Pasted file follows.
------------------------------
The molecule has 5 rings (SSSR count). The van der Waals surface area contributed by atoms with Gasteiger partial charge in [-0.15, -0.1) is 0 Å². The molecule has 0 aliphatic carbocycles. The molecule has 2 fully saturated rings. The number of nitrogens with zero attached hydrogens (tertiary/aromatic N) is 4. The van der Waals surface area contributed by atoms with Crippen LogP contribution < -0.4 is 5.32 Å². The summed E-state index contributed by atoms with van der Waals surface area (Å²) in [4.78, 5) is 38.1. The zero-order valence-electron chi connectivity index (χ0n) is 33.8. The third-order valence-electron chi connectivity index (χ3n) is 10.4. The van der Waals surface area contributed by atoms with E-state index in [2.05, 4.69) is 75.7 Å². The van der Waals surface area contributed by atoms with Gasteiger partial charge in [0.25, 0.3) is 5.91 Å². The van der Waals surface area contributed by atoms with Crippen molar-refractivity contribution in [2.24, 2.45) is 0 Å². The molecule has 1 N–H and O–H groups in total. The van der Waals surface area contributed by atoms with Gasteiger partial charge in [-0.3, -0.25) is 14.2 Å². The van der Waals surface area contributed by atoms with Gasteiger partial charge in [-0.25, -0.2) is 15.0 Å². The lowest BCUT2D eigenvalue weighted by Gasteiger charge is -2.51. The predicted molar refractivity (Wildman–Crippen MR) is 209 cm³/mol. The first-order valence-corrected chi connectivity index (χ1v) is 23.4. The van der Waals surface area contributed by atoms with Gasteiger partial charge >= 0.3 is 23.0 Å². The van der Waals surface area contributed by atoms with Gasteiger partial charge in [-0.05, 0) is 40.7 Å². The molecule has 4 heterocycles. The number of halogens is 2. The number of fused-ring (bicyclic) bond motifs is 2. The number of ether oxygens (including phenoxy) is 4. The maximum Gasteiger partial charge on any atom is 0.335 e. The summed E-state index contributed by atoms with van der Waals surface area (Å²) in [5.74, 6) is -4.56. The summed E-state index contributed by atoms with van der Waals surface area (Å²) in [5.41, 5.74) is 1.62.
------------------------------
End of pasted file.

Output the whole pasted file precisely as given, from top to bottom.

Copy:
The molecule has 5 rings (SSSR count). The van der Waals surface area contributed by atoms with Gasteiger partial charge in [-0.15, -0.1) is 0 Å². The molecule has 0 aliphatic carbocycles. The molecule has 2 fully saturated rings. The number of nitrogens with zero attached hydrogens (tertiary/aromatic N) is 4. The van der Waals surface area contributed by atoms with Crippen LogP contribution < -0.4 is 5.32 Å². The summed E-state index contributed by atoms with van der Waals surface area (Å²) in [4.78, 5) is 38.1. The zero-order valence-electron chi connectivity index (χ0n) is 33.8. The third-order valence-electron chi connectivity index (χ3n) is 10.4. The van der Waals surface area contributed by atoms with E-state index in [2.05, 4.69) is 75.7 Å². The van der Waals surface area contributed by atoms with Gasteiger partial charge in [0.25, 0.3) is 5.91 Å². The van der Waals surface area contributed by atoms with Crippen molar-refractivity contribution in [2.24, 2.45) is 0 Å². The molecule has 1 N–H and O–H groups in total. The van der Waals surface area contributed by atoms with Gasteiger partial charge in [-0.3, -0.25) is 14.2 Å². The van der Waals surface area contributed by atoms with Gasteiger partial charge in [-0.25, -0.2) is 15.0 Å². The lowest BCUT2D eigenvalue weighted by Gasteiger charge is -2.51. The predicted molar refractivity (Wildman–Crippen MR) is 209 cm³/mol. The first-order valence-corrected chi connectivity index (χ1v) is 23.4. The van der Waals surface area contributed by atoms with Gasteiger partial charge >= 0.3 is 23.0 Å². The van der Waals surface area contributed by atoms with Gasteiger partial charge in [-0.05, 0) is 40.7 Å². The molecule has 4 heterocycles. The number of halogens is 2. The number of fused-ring (bicyclic) bond motifs is 2. The number of ether oxygens (including phenoxy) is 4. The maximum Gasteiger partial charge on any atom is 0.335 e. The summed E-state index contributed by atoms with van der Waals surface area (Å²) in [5.74, 6) is -4.56. The summed E-state index contributed by atoms with van der Waals surface area (Å²) in [5.41, 5.74) is 1.62.